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Electoral-Vote.Com has the Gallup poll below which shows a huge, in the context of a supposed close election, 18% would not vote for a Mormon for president.
He makes the comment;
"While interesting, what the poll really says is what people are willing to tell a pollster, rather than how they would actually vote. Although 18% of the respondents said that would not vote for a Mormon, when push comes to shove (and the shoving date is Nov. 6, 2012), given a choice between a white, Republican Mormon and a black, Democratic generic Protestant, it remains to be seen whether the expressed bigotry against Mormons dominates. It is also possible that some of the anti-Mormon voters rationalize their vote by convincing themselves that Obama is a Muslim, which in their eyes is even worse."
Firstly, yes, this is what people are willing to tell the pollster but, rather than as he indicates, it may not reflect polling booth reality. It could well be that it actually understates reality. Perhaps more people than the 18% did not tell the pollster that they would not vote for a Mormon because they felt it might expose them to being seen as "bigots."
Historically this phenomenon was seen where people would supposedly tell pollsters that they would vote for a Black candidate but in the polling booth the Black candidate lost by a margin which could only be explained by people telling pollsters one thing and doing something else in private for fear of being called bigots.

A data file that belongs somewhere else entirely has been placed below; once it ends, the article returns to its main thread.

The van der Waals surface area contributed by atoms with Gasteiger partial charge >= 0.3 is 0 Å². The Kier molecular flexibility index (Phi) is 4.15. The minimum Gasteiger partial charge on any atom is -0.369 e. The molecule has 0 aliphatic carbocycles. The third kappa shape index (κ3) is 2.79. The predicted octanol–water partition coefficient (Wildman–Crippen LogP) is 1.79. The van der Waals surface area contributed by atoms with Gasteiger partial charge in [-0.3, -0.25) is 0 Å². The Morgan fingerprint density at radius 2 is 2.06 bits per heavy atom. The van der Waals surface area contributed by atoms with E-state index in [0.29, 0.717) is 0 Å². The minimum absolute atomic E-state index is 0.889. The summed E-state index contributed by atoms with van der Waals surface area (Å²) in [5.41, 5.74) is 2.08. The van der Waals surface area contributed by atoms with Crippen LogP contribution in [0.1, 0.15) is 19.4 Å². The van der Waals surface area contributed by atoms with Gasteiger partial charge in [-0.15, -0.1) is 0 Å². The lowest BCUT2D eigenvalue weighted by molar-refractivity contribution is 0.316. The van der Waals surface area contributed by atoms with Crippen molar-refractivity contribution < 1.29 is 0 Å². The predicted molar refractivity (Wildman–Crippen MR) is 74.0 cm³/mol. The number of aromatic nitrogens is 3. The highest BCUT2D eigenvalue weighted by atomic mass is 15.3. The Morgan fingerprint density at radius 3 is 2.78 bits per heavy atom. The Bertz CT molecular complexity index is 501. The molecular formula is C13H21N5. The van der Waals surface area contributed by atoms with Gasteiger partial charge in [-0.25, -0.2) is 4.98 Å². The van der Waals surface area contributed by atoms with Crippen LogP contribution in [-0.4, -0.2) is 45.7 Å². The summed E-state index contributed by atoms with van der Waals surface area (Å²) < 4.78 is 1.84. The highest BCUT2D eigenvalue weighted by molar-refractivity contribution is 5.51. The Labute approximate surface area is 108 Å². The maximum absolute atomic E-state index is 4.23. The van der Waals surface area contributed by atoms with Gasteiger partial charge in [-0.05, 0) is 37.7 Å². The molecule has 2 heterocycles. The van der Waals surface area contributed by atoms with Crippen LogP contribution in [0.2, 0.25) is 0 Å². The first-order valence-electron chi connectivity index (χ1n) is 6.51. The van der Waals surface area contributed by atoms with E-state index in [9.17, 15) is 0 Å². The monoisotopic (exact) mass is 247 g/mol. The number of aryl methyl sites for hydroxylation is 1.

I respect the analytical ability of "The Votemaster" at his site but t call people who oppose Mormonism as "bigots" is a bridge too far. There are Christians of strong faith who see Mormonism as non-Christian "another Gospel" as St. Paul put it and have every right to vote against, or abstain from voting for someone whose beliefs are seen as destructive of the 2000 year old faith they adhere to.
Thus the reality could very well be that actually more than 18% would not vote for a Mormon for president. It may well be that there will be a "Bradley effect' (history at the link) in November and in the polling booth many will not vote for Romney because he is a Mormon. or the "Bradley effect" may be more subtle in that rather than vote for Obama those opposed to Romney because he is a Mormon will simply stay home.
The vote in South Carolina, which primary Gingrich won in a landslide, may be a reflection of the anti-Mormon vote in the South. McCain won SC by 9 points, but with Romney running much closer to Obama than McCain did nationwide at present Romney is only ahead by 6 points in SC today.
Romney is 7 points ahead in Missouri, a state which McCain won by less than 1 point. On that basis Romney should be massively ahead in South Carolina.
If he is not, and it is due to a Mormon type Bradley effect, then Romney stands little chance of winning Virginia (where Obama is 8 points ahead at present) and possibly Florida, and, who knows, "when push comes to shove" South Carolina might fall to Obama.
A recent Gallup poll asked voters which about various demographic categories and whether they would vote for a presidential candidate in each of them. Here are the results.
|Gay or Lesbian||68%||30%|